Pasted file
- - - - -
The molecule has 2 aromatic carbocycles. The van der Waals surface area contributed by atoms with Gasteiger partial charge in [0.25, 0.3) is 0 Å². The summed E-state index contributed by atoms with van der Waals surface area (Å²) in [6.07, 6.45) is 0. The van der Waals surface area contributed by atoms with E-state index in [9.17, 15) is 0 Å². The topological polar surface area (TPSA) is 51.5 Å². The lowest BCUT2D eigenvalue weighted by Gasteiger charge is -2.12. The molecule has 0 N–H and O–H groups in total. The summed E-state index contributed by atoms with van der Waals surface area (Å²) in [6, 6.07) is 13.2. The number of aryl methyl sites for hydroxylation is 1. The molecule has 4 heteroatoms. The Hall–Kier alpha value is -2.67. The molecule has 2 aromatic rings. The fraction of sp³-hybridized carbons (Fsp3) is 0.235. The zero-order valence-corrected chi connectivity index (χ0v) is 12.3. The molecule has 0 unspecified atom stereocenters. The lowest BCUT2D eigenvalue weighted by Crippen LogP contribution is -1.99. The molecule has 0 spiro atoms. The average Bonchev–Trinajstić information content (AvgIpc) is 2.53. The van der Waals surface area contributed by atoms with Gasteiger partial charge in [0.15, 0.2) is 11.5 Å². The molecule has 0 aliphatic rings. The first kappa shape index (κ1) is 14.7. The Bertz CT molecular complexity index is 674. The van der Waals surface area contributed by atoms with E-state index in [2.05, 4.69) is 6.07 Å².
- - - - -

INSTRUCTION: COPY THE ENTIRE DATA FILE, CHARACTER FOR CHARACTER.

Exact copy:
The molecule has 2 aromatic carbocycles. The van der Waals surface area contributed by atoms with Gasteiger partial charge in [0.25, 0.3) is 0 Å². The summed E-state index contributed by atoms with van der Waals surface area (Å²) in [6.07, 6.45) is 0. The van der Waals surface area contributed by atoms with E-state index in [9.17, 15) is 0 Å². The topological polar surface area (TPSA) is 51.5 Å². The lowest BCUT2D eigenvalue weighted by Gasteiger charge is -2.12. The molecule has 0 N–H and O–H groups in total. The summed E-state index contributed by atoms with van der Waals surface area (Å²) in [6, 6.07) is 13.2. The number of aryl methyl sites for hydroxylation is 1. The molecule has 4 heteroatoms. The Hall–Kier alpha value is -2.67. The molecule has 2 aromatic rings. The fraction of sp³-hybridized carbons (Fsp3) is 0.235. The zero-order valence-corrected chi connectivity index (χ0v) is 12.3. The molecule has 0 unspecified atom stereocenters. The lowest BCUT2D eigenvalue weighted by Crippen LogP contribution is -1.99. The molecule has 0 spiro atoms. The average Bonchev–Trinajstić information content (AvgIpc) is 2.53. The van der Waals surface area contributed by atoms with Gasteiger partial charge in [0.15, 0.2) is 11.5 Å². The molecule has 0 aliphatic rings. The first kappa shape index (κ1) is 14.7. The Bertz CT molecular complexity index is 674. The van der Waals surface area contributed by atoms with E-state index in [2.05, 4.69) is 6.07 Å².